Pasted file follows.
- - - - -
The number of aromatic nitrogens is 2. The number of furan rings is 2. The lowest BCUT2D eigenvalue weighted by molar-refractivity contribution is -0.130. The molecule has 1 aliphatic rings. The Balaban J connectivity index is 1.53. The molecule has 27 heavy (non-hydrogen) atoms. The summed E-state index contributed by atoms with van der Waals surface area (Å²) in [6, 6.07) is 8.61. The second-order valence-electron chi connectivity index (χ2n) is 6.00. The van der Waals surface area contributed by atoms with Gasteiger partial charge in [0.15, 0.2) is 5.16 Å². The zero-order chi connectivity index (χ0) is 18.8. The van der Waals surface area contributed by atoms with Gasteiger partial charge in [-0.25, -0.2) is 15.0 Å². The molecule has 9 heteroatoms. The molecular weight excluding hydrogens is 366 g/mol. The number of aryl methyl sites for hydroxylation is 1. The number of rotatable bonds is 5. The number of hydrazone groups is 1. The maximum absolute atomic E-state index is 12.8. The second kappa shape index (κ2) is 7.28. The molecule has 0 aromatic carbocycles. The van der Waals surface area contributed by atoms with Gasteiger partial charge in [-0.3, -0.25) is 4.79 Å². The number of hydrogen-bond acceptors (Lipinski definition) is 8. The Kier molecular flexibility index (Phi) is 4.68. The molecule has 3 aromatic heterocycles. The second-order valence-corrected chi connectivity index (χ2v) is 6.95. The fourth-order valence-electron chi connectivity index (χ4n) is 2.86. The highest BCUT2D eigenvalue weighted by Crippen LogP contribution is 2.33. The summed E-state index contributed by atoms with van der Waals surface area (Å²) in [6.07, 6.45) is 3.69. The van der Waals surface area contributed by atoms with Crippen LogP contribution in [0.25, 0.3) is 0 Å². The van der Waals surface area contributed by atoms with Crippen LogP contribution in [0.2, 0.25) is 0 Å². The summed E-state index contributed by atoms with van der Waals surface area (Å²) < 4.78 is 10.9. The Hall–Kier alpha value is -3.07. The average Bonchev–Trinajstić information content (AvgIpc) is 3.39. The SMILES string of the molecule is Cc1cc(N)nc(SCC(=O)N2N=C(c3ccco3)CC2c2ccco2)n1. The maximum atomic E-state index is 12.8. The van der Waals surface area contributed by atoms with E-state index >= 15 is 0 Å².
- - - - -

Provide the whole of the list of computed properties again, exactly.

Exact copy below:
The number of aromatic nitrogens is 2. The number of furan rings is 2. The lowest BCUT2D eigenvalue weighted by molar-refractivity contribution is -0.130. The molecule has 1 aliphatic rings. The Balaban J connectivity index is 1.53. The molecule has 27 heavy (non-hydrogen) atoms. The summed E-state index contributed by atoms with van der Waals surface area (Å²) in [6, 6.07) is 8.61. The second-order valence-electron chi connectivity index (χ2n) is 6.00. The van der Waals surface area contributed by atoms with Gasteiger partial charge in [0.15, 0.2) is 5.16 Å². The zero-order chi connectivity index (χ0) is 18.8. The van der Waals surface area contributed by atoms with Gasteiger partial charge in [-0.25, -0.2) is 15.0 Å². The molecule has 9 heteroatoms. The molecular weight excluding hydrogens is 366 g/mol. The number of aryl methyl sites for hydroxylation is 1. The number of rotatable bonds is 5. The number of hydrazone groups is 1. The maximum absolute atomic E-state index is 12.8. The second kappa shape index (κ2) is 7.28. The molecule has 0 aromatic carbocycles. The van der Waals surface area contributed by atoms with Gasteiger partial charge in [-0.3, -0.25) is 4.79 Å². The number of hydrogen-bond acceptors (Lipinski definition) is 8. The Kier molecular flexibility index (Phi) is 4.68. The molecule has 3 aromatic heterocycles. The second-order valence-corrected chi connectivity index (χ2v) is 6.95. The fourth-order valence-electron chi connectivity index (χ4n) is 2.86. The highest BCUT2D eigenvalue weighted by Crippen LogP contribution is 2.33. The summed E-state index contributed by atoms with van der Waals surface area (Å²) in [6.07, 6.45) is 3.69. The van der Waals surface area contributed by atoms with Crippen LogP contribution in [0.25, 0.3) is 0 Å². The van der Waals surface area contributed by atoms with Crippen LogP contribution in [0.2, 0.25) is 0 Å². The summed E-state index contributed by atoms with van der Waals surface area (Å²) < 4.78 is 10.9. The Hall–Kier alpha value is -3.07. The average Bonchev–Trinajstić information content (AvgIpc) is 3.39. The SMILES string of the molecule is Cc1cc(N)nc(SCC(=O)N2N=C(c3ccco3)CC2c2ccco2)n1. The maximum atomic E-state index is 12.8. The van der Waals surface area contributed by atoms with E-state index >= 15 is 0 Å².